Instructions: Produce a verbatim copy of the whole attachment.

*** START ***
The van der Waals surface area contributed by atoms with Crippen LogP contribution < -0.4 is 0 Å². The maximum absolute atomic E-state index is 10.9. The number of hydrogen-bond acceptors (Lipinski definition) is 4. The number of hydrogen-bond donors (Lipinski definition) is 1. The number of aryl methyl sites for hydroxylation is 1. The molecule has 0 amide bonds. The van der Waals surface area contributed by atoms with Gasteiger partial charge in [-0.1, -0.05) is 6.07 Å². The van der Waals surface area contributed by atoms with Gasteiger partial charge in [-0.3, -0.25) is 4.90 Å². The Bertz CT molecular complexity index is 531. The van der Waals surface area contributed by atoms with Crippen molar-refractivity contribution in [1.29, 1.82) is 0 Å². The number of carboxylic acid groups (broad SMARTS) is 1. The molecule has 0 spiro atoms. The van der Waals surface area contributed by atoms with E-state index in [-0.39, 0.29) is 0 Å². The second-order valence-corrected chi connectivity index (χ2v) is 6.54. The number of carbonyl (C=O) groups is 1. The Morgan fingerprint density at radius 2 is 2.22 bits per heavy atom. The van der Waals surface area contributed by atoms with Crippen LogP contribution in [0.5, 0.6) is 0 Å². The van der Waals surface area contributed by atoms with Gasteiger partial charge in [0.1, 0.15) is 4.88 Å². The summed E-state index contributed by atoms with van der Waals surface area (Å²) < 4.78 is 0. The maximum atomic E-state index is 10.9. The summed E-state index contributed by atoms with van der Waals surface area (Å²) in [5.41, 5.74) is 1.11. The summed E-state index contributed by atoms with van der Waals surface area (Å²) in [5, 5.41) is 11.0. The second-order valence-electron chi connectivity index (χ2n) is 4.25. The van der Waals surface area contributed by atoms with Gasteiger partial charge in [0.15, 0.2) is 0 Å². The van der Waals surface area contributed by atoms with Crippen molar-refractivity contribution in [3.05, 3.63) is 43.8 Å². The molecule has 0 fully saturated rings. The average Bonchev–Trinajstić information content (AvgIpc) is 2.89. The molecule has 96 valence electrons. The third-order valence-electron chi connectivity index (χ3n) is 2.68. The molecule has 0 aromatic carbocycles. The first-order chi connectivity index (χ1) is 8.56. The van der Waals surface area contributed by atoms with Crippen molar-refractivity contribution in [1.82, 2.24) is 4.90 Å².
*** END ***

The van der Waals surface area contributed by atoms with Crippen LogP contribution < -0.4 is 0 Å². The maximum absolute atomic E-state index is 10.9. The number of hydrogen-bond acceptors (Lipinski definition) is 4. The number of hydrogen-bond donors (Lipinski definition) is 1. The number of aryl methyl sites for hydroxylation is 1. The molecule has 0 amide bonds. The van der Waals surface area contributed by atoms with Gasteiger partial charge in [-0.1, -0.05) is 6.07 Å². The van der Waals surface area contributed by atoms with Gasteiger partial charge in [-0.3, -0.25) is 4.90 Å². The Bertz CT molecular complexity index is 531. The van der Waals surface area contributed by atoms with Crippen molar-refractivity contribution in [1.29, 1.82) is 0 Å². The number of carboxylic acid groups (broad SMARTS) is 1. The molecule has 0 spiro atoms. The van der Waals surface area contributed by atoms with E-state index in [-0.39, 0.29) is 0 Å². The second-order valence-corrected chi connectivity index (χ2v) is 6.54. The number of carbonyl (C=O) groups is 1. The Morgan fingerprint density at radius 2 is 2.22 bits per heavy atom. The van der Waals surface area contributed by atoms with Crippen LogP contribution in [0.5, 0.6) is 0 Å². The van der Waals surface area contributed by atoms with Gasteiger partial charge in [0.1, 0.15) is 4.88 Å². The summed E-state index contributed by atoms with van der Waals surface area (Å²) < 4.78 is 0. The maximum atomic E-state index is 10.9. The summed E-state index contributed by atoms with van der Waals surface area (Å²) in [5.41, 5.74) is 1.11. The summed E-state index contributed by atoms with van der Waals surface area (Å²) in [5, 5.41) is 11.0. The second-order valence-electron chi connectivity index (χ2n) is 4.25. The van der Waals surface area contributed by atoms with Gasteiger partial charge in [0.15, 0.2) is 0 Å². The van der Waals surface area contributed by atoms with Crippen molar-refractivity contribution in [3.05, 3.63) is 43.8 Å². The molecule has 0 fully saturated rings. The average Bonchev–Trinajstić information content (AvgIpc) is 2.89. The molecule has 96 valence electrons. The third-order valence-electron chi connectivity index (χ3n) is 2.68. The molecule has 0 aromatic carbocycles. The first-order chi connectivity index (χ1) is 8.56. The van der Waals surface area contributed by atoms with Crippen molar-refractivity contribution in [1.82, 2.24) is 4.90 Å².